ESPN host wins almost $300K on NFL draft prop at BetMGM
Doug Kezirian said he partnered with a pro bettor on April’s NFL draft, and it paid off in a big way when Tyson Campbell of Georgia was the first safety taken.
Updated May 23, 2021 - 2:19 pm
Most of the money wagered on the NFL Draft is from sharp bettors, who historically have beaten sportsbooks on the event.
ESPN “Daily Wager” host Doug Kezirian said he partnered with a pro bettor on April’s draft, and it paid off in a big way. Kezirian won almost $300,000 on a prop bet.
He made multiple wagers totaling $3,500 to win $297,800 on Tyson Campbell to be the first safety taken in the NFL draft on an index prop at BetMGM.
The former KTNV-13 sports director said he made the bets the Monday night before the draft on self-serve kiosks at the Bellagio, where Campbell opened at 100-1.
The pro bettor, who wants to remain anonymous, had tipped off Kezirian that Campbell’s draft stock was rising. His draft position over-under opened at 60½ and closed at 46½ at Circa.
Kezirian said he was looking to bet the under on Campbell when he noticed that the Georgia cornerback was listed as a safety on the BetMGM prop while every other book listed him as a corner.
“I had to do a double take,” he said. “There are always a few different subtleties between books. MGM had two guys on their corner index that were listed as safeties at Circa. I just thought, at 100-1, it was a worthwhile play.”
So he drove straight to the Bellagio, intent on pounding the prop.
“We all have different strengths as bettors, and mine are instincts. I can tell when it’s a situation to just bet as much as you can,” he said. “Because these things don’t stay up there that long. One bet on a random draft index, it’s going to move.”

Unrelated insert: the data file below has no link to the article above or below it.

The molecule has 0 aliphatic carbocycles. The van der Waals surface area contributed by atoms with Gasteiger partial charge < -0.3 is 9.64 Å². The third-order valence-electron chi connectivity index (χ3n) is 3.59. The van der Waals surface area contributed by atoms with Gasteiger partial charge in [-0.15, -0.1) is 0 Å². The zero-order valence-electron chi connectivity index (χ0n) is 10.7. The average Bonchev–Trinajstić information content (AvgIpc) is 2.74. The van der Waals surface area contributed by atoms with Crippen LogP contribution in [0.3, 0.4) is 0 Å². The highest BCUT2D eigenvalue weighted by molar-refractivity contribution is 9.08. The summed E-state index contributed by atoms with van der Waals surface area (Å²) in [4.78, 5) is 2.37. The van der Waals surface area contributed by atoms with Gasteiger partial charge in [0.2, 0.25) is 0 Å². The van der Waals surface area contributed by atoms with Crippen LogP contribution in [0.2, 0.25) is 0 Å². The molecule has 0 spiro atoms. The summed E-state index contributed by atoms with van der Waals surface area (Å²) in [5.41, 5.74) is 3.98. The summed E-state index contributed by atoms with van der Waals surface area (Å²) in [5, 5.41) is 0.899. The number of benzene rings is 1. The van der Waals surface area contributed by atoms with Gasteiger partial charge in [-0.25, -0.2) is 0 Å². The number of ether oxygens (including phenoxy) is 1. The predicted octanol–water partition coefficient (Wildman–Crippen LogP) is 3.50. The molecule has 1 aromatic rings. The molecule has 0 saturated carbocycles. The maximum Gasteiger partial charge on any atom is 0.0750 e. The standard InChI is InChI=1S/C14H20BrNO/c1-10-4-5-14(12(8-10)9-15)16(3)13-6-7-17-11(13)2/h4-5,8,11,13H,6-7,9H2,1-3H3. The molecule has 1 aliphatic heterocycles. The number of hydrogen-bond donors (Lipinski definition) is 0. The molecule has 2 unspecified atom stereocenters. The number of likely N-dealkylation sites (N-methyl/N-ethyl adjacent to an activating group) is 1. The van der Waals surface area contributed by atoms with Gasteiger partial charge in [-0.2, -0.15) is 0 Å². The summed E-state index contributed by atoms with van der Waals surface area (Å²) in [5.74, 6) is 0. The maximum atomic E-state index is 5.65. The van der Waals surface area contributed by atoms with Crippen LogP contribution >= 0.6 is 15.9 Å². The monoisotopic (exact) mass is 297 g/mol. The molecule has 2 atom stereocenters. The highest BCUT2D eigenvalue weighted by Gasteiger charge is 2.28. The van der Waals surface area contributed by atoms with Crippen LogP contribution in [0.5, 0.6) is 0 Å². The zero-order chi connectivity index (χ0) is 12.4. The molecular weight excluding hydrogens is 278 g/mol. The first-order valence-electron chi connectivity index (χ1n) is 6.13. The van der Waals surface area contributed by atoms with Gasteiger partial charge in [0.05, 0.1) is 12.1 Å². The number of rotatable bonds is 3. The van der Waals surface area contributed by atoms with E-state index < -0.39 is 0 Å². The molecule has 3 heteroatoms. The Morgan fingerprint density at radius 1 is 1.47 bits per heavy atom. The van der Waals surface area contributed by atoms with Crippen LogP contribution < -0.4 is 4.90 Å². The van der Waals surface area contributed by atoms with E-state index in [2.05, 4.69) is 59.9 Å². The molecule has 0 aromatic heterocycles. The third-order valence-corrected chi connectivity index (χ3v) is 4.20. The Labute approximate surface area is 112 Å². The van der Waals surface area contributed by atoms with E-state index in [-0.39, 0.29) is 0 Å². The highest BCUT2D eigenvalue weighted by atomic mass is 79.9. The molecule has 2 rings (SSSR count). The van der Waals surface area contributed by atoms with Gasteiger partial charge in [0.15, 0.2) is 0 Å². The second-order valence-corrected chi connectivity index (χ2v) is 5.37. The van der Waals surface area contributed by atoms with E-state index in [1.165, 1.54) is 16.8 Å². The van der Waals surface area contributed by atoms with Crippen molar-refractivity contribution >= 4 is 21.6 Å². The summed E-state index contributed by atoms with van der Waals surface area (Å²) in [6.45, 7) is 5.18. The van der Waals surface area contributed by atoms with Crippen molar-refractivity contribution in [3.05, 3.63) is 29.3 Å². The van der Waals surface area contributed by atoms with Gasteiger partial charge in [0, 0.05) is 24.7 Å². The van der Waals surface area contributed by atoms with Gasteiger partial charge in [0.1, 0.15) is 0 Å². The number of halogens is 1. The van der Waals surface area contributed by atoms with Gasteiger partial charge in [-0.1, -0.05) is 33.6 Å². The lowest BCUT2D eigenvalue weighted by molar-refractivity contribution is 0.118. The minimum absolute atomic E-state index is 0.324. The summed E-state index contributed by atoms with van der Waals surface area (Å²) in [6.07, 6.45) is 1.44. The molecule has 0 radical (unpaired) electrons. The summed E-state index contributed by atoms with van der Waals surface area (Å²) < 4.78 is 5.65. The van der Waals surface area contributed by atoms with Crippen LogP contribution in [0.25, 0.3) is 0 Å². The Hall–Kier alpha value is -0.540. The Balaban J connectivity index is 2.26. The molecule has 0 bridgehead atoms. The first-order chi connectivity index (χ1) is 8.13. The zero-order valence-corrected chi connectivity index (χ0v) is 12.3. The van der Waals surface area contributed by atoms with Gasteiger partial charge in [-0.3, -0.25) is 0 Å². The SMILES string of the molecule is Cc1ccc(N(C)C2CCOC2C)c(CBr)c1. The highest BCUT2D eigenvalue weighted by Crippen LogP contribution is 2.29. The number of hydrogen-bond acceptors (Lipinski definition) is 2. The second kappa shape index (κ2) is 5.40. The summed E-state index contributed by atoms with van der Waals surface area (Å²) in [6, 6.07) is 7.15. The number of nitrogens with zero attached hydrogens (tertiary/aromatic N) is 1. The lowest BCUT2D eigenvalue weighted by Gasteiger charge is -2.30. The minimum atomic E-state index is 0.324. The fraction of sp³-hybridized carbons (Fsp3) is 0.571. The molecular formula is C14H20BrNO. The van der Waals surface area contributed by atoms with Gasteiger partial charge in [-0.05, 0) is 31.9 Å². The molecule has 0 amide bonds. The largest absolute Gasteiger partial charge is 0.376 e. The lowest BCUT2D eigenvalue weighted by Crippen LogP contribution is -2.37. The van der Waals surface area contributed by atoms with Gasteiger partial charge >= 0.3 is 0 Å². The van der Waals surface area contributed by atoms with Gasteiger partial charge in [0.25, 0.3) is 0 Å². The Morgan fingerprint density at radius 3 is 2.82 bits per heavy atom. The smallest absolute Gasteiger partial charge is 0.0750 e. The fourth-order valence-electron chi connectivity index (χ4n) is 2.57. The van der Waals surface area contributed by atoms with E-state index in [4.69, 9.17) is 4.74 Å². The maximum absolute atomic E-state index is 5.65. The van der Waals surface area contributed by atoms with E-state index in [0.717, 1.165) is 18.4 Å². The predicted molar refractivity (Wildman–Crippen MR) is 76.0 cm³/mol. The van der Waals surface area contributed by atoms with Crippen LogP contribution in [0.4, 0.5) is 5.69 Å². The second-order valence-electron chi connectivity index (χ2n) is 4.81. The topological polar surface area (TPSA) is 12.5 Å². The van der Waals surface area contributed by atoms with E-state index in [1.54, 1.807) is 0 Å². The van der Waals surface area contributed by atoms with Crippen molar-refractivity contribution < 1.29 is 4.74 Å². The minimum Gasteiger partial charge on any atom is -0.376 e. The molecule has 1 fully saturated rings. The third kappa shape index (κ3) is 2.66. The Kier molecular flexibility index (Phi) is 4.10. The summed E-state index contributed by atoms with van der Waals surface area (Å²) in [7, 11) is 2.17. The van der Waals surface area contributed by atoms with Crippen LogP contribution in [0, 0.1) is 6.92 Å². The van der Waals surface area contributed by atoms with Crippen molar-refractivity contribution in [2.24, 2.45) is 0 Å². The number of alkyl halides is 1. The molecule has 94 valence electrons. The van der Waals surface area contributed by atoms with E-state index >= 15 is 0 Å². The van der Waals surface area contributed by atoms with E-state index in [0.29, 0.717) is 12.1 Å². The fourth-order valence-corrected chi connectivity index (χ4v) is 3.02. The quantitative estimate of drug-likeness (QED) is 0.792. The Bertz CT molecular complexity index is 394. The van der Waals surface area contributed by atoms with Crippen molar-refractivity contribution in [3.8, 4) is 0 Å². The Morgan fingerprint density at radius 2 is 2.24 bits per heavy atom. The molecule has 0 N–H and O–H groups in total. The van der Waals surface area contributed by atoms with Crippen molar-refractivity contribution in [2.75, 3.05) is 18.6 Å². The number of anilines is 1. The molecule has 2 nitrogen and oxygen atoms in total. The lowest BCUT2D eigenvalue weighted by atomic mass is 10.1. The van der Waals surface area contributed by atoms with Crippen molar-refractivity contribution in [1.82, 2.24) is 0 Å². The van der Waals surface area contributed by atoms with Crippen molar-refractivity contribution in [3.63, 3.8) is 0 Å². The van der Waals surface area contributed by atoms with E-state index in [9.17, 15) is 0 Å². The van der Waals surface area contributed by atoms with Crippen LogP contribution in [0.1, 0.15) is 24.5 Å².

Kezirian said he knew the kiosks wouldn’t accept wagers that pay out more than $25,000, so he made a series of $200 bets that paid $20,000 each.
“I just bet it multiple times and spread it out over the span of like 90 minutes,” he said. “I bet a bunch at 100-1, and then the odds started to move. When they moved it to 50-1, I stopped.
“When I came home, it was 25-1, and by morning Campbell was removed from the index.”
MGM Resorts director of trading Jeff Stoneback confirmed the bets were made on Campbell.
Trevon Moehrig closed as the -450 favorite to be the first safety taken in the draft, and his draft position closed at 28½ after opening at 24½. Over ½ safeties in the first round was a -200 favorite as well, but none was selected as Kezirian sweated out each pick.
The next day, the Jacksonville Jaguars had the first pick of the second round, and Campbell was a -400 favorite at Boyd Gaming to be their selection. Kezirian said he hedged his bets through side wagers with pro bettors.
When the Jaguars took Campbell, Kezirian had hit the biggest sports betting jackpot of his life.
Three picks later, the Miami Dolphins drafted Oregon safety Jevon Holland. The Raiders took Moehrig at No. 43 after selecting Alabama offensive tackle Alex Leatherwood in the first round.
“It was just a perfect storm of the safety position not being a high priority to teams and the Raiders being the Raiders and drafting a third-round tackle in the first round,” Kezirian said. “The whole thing was a whirlwind. Moehrig dropping was key.”
When Kezirian went to the Bellagio the next day to cash his tickets, he said he was initially told the wager was not a winner. But after some initial confusion over Campbell’s position, he was paid in full.
“They were all professional and could not have been cooler about it,” he said.
According to BetMGM house rules, players are assigned to one playing position predraft by the book, and once a position assignment has been made, it is final.
BetMGM vice president of trading Jason Scott declined to comment for the story.
It was the second time in less than a year that the self-serve kiosks at the Bellagio were jammed overnight with winning wagers of more than a quarter-million dollars.
On June 28, approximately 50 wagers were placed on Korean and Chinese baseball games after they had started. The bets were allowed to be placed because incorrect start times were posted on the games because of a manual entry error, according to an ESPN report at the time.
The Nevada Gaming Control Board ruled in favor of BetMGM in a dispute with bettors, voiding more than $200,000 in outstanding past-posted parlays.
Contact reporter Todd Dewey at firstname.lastname@example.org. Follow @tdewey33 on Twitter.